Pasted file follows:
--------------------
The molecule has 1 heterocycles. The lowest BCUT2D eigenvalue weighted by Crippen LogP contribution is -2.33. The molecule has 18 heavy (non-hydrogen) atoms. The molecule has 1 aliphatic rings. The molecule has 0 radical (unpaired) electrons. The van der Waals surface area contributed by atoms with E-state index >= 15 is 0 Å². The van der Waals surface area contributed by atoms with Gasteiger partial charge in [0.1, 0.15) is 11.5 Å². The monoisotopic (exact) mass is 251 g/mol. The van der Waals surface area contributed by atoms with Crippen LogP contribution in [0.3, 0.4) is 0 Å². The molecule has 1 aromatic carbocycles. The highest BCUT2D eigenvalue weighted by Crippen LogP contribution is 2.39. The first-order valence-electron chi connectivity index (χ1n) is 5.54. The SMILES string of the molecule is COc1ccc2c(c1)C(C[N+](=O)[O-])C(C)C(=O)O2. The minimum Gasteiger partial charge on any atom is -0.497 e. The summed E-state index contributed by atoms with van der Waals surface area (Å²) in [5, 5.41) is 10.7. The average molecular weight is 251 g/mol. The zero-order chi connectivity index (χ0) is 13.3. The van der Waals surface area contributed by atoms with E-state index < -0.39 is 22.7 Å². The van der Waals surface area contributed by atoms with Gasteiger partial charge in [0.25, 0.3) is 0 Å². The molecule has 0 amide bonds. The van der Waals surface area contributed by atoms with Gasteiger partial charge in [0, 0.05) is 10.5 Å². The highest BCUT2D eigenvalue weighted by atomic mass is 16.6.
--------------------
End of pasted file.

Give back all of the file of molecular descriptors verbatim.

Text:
The molecule has 1 heterocycles. The lowest BCUT2D eigenvalue weighted by Crippen LogP contribution is -2.33. The molecule has 18 heavy (non-hydrogen) atoms. The molecule has 1 aliphatic rings. The molecule has 0 radical (unpaired) electrons. The van der Waals surface area contributed by atoms with E-state index >= 15 is 0 Å². The van der Waals surface area contributed by atoms with Gasteiger partial charge in [0.1, 0.15) is 11.5 Å². The monoisotopic (exact) mass is 251 g/mol. The van der Waals surface area contributed by atoms with Crippen LogP contribution in [0.3, 0.4) is 0 Å². The molecule has 1 aromatic carbocycles. The highest BCUT2D eigenvalue weighted by Crippen LogP contribution is 2.39. The first-order valence-electron chi connectivity index (χ1n) is 5.54. The SMILES string of the molecule is COc1ccc2c(c1)C(C[N+](=O)[O-])C(C)C(=O)O2. The minimum Gasteiger partial charge on any atom is -0.497 e. The summed E-state index contributed by atoms with van der Waals surface area (Å²) in [5, 5.41) is 10.7. The average molecular weight is 251 g/mol. The zero-order chi connectivity index (χ0) is 13.3. The van der Waals surface area contributed by atoms with E-state index < -0.39 is 22.7 Å². The van der Waals surface area contributed by atoms with Gasteiger partial charge in [0.25, 0.3) is 0 Å². The molecule has 0 amide bonds. The van der Waals surface area contributed by atoms with Gasteiger partial charge in [0, 0.05) is 10.5 Å². The highest BCUT2D eigenvalue weighted by atomic mass is 16.6.